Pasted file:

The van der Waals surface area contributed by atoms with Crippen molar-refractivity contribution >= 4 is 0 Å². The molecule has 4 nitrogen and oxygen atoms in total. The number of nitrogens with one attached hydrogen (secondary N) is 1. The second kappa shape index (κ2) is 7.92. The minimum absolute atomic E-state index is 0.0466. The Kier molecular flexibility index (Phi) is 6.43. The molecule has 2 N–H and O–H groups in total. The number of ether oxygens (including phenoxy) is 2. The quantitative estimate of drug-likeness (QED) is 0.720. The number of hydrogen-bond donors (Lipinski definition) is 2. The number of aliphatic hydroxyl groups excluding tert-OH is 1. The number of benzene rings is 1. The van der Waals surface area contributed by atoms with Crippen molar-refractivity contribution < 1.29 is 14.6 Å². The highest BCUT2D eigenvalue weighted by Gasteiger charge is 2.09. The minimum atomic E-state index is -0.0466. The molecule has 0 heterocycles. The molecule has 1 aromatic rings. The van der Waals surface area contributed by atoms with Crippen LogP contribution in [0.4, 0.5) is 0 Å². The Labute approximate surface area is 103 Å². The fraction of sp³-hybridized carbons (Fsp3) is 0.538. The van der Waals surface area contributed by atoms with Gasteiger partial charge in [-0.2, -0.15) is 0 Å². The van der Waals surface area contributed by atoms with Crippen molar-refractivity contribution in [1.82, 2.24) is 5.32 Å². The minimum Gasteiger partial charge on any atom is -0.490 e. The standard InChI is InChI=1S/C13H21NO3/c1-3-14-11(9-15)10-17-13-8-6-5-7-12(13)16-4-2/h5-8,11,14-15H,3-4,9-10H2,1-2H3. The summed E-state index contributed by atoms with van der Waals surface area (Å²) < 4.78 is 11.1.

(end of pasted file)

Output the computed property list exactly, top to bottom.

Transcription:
The van der Waals surface area contributed by atoms with Crippen molar-refractivity contribution >= 4 is 0 Å². The molecule has 4 nitrogen and oxygen atoms in total. The number of nitrogens with one attached hydrogen (secondary N) is 1. The second kappa shape index (κ2) is 7.92. The minimum absolute atomic E-state index is 0.0466. The Kier molecular flexibility index (Phi) is 6.43. The molecule has 2 N–H and O–H groups in total. The number of ether oxygens (including phenoxy) is 2. The quantitative estimate of drug-likeness (QED) is 0.720. The number of hydrogen-bond donors (Lipinski definition) is 2. The number of aliphatic hydroxyl groups excluding tert-OH is 1. The number of benzene rings is 1. The van der Waals surface area contributed by atoms with Crippen molar-refractivity contribution < 1.29 is 14.6 Å². The highest BCUT2D eigenvalue weighted by Gasteiger charge is 2.09. The minimum atomic E-state index is -0.0466. The molecule has 0 heterocycles. The molecule has 1 aromatic rings. The van der Waals surface area contributed by atoms with Crippen LogP contribution in [0.4, 0.5) is 0 Å². The Labute approximate surface area is 103 Å². The fraction of sp³-hybridized carbons (Fsp3) is 0.538. The van der Waals surface area contributed by atoms with Gasteiger partial charge in [-0.2, -0.15) is 0 Å². The van der Waals surface area contributed by atoms with Crippen molar-refractivity contribution in [1.82, 2.24) is 5.32 Å². The minimum Gasteiger partial charge on any atom is -0.490 e. The standard InChI is InChI=1S/C13H21NO3/c1-3-14-11(9-15)10-17-13-8-6-5-7-12(13)16-4-2/h5-8,11,14-15H,3-4,9-10H2,1-2H3. The summed E-state index contributed by atoms with van der Waals surface area (Å²) < 4.78 is 11.1.